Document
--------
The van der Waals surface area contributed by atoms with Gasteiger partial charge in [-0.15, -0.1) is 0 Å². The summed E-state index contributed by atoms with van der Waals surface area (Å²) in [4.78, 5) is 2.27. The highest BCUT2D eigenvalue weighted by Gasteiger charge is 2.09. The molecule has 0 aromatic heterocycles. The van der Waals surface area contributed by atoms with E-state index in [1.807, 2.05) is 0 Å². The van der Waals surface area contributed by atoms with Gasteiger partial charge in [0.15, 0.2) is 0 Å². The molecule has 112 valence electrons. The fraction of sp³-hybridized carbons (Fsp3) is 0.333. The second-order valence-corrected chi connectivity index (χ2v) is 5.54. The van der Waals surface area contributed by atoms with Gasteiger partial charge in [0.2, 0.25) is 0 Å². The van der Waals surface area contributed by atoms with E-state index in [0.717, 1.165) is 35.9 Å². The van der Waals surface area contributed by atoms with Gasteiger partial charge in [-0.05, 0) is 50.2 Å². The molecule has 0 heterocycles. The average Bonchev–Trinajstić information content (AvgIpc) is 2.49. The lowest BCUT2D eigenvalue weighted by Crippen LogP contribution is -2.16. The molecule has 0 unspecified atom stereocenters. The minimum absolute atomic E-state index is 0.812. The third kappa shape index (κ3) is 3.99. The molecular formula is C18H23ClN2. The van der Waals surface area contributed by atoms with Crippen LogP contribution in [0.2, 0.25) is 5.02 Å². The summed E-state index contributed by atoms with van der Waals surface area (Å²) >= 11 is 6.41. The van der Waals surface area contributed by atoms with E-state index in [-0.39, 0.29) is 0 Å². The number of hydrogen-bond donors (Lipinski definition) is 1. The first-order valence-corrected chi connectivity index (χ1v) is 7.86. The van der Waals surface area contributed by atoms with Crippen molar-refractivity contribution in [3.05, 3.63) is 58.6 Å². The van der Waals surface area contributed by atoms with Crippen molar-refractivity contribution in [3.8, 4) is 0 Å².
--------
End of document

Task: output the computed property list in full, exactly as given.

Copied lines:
The van der Waals surface area contributed by atoms with Gasteiger partial charge in [-0.15, -0.1) is 0 Å². The summed E-state index contributed by atoms with van der Waals surface area (Å²) in [4.78, 5) is 2.27. The highest BCUT2D eigenvalue weighted by Gasteiger charge is 2.09. The molecule has 0 aromatic heterocycles. The van der Waals surface area contributed by atoms with E-state index in [1.807, 2.05) is 0 Å². The van der Waals surface area contributed by atoms with Gasteiger partial charge in [0.15, 0.2) is 0 Å². The molecule has 112 valence electrons. The fraction of sp³-hybridized carbons (Fsp3) is 0.333. The second-order valence-corrected chi connectivity index (χ2v) is 5.54. The van der Waals surface area contributed by atoms with Gasteiger partial charge in [0.2, 0.25) is 0 Å². The van der Waals surface area contributed by atoms with E-state index in [0.717, 1.165) is 35.9 Å². The van der Waals surface area contributed by atoms with Gasteiger partial charge in [-0.05, 0) is 50.2 Å². The molecule has 0 heterocycles. The average Bonchev–Trinajstić information content (AvgIpc) is 2.49. The lowest BCUT2D eigenvalue weighted by Crippen LogP contribution is -2.16. The molecule has 0 unspecified atom stereocenters. The minimum absolute atomic E-state index is 0.812. The third kappa shape index (κ3) is 3.99. The molecular formula is C18H23ClN2. The van der Waals surface area contributed by atoms with Crippen LogP contribution in [0.2, 0.25) is 5.02 Å². The summed E-state index contributed by atoms with van der Waals surface area (Å²) >= 11 is 6.41. The van der Waals surface area contributed by atoms with E-state index in [-0.39, 0.29) is 0 Å². The number of hydrogen-bond donors (Lipinski definition) is 1. The first-order valence-corrected chi connectivity index (χ1v) is 7.86. The van der Waals surface area contributed by atoms with Crippen molar-refractivity contribution in [3.05, 3.63) is 58.6 Å². The van der Waals surface area contributed by atoms with Crippen molar-refractivity contribution in [3.8, 4) is 0 Å².